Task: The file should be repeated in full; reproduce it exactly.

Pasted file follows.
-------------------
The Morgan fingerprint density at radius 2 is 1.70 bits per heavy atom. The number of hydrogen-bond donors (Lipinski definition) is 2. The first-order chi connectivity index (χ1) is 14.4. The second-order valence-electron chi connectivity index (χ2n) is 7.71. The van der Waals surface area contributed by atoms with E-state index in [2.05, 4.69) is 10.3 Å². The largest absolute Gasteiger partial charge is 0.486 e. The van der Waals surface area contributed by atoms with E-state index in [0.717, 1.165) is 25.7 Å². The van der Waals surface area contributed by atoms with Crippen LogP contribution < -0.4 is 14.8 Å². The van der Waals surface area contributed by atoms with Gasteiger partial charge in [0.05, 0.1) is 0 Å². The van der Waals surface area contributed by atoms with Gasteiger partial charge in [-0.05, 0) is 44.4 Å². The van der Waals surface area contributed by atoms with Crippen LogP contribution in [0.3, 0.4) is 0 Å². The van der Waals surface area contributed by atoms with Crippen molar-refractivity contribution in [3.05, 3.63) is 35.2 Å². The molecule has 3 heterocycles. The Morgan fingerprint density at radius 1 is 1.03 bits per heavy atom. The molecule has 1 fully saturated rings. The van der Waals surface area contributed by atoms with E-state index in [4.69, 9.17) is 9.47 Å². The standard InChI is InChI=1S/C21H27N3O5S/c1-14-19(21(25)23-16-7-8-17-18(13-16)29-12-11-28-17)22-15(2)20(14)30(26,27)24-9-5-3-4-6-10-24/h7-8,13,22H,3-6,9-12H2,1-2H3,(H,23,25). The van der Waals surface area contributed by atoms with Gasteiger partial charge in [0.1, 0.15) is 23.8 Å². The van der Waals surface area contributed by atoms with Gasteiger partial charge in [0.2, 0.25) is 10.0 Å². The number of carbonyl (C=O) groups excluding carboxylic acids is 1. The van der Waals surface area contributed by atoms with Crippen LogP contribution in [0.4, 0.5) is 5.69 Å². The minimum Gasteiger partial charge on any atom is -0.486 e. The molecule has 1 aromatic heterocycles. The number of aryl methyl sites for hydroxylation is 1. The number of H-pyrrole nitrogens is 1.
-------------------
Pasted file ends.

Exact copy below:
The Morgan fingerprint density at radius 2 is 1.70 bits per heavy atom. The number of hydrogen-bond donors (Lipinski definition) is 2. The first-order chi connectivity index (χ1) is 14.4. The second-order valence-electron chi connectivity index (χ2n) is 7.71. The van der Waals surface area contributed by atoms with E-state index in [2.05, 4.69) is 10.3 Å². The largest absolute Gasteiger partial charge is 0.486 e. The van der Waals surface area contributed by atoms with E-state index in [0.717, 1.165) is 25.7 Å². The van der Waals surface area contributed by atoms with Crippen LogP contribution < -0.4 is 14.8 Å². The van der Waals surface area contributed by atoms with Gasteiger partial charge in [0.05, 0.1) is 0 Å². The van der Waals surface area contributed by atoms with Gasteiger partial charge in [-0.05, 0) is 44.4 Å². The van der Waals surface area contributed by atoms with Crippen LogP contribution in [0.3, 0.4) is 0 Å². The van der Waals surface area contributed by atoms with Crippen molar-refractivity contribution in [3.05, 3.63) is 35.2 Å². The molecule has 3 heterocycles. The Morgan fingerprint density at radius 1 is 1.03 bits per heavy atom. The molecule has 1 fully saturated rings. The van der Waals surface area contributed by atoms with E-state index in [4.69, 9.17) is 9.47 Å². The standard InChI is InChI=1S/C21H27N3O5S/c1-14-19(21(25)23-16-7-8-17-18(13-16)29-12-11-28-17)22-15(2)20(14)30(26,27)24-9-5-3-4-6-10-24/h7-8,13,22H,3-6,9-12H2,1-2H3,(H,23,25). The van der Waals surface area contributed by atoms with Gasteiger partial charge in [0.1, 0.15) is 23.8 Å². The van der Waals surface area contributed by atoms with Gasteiger partial charge in [0.2, 0.25) is 10.0 Å². The number of carbonyl (C=O) groups excluding carboxylic acids is 1. The van der Waals surface area contributed by atoms with Crippen LogP contribution in [0.4, 0.5) is 5.69 Å². The minimum Gasteiger partial charge on any atom is -0.486 e. The molecule has 1 aromatic heterocycles. The number of aryl methyl sites for hydroxylation is 1. The number of H-pyrrole nitrogens is 1.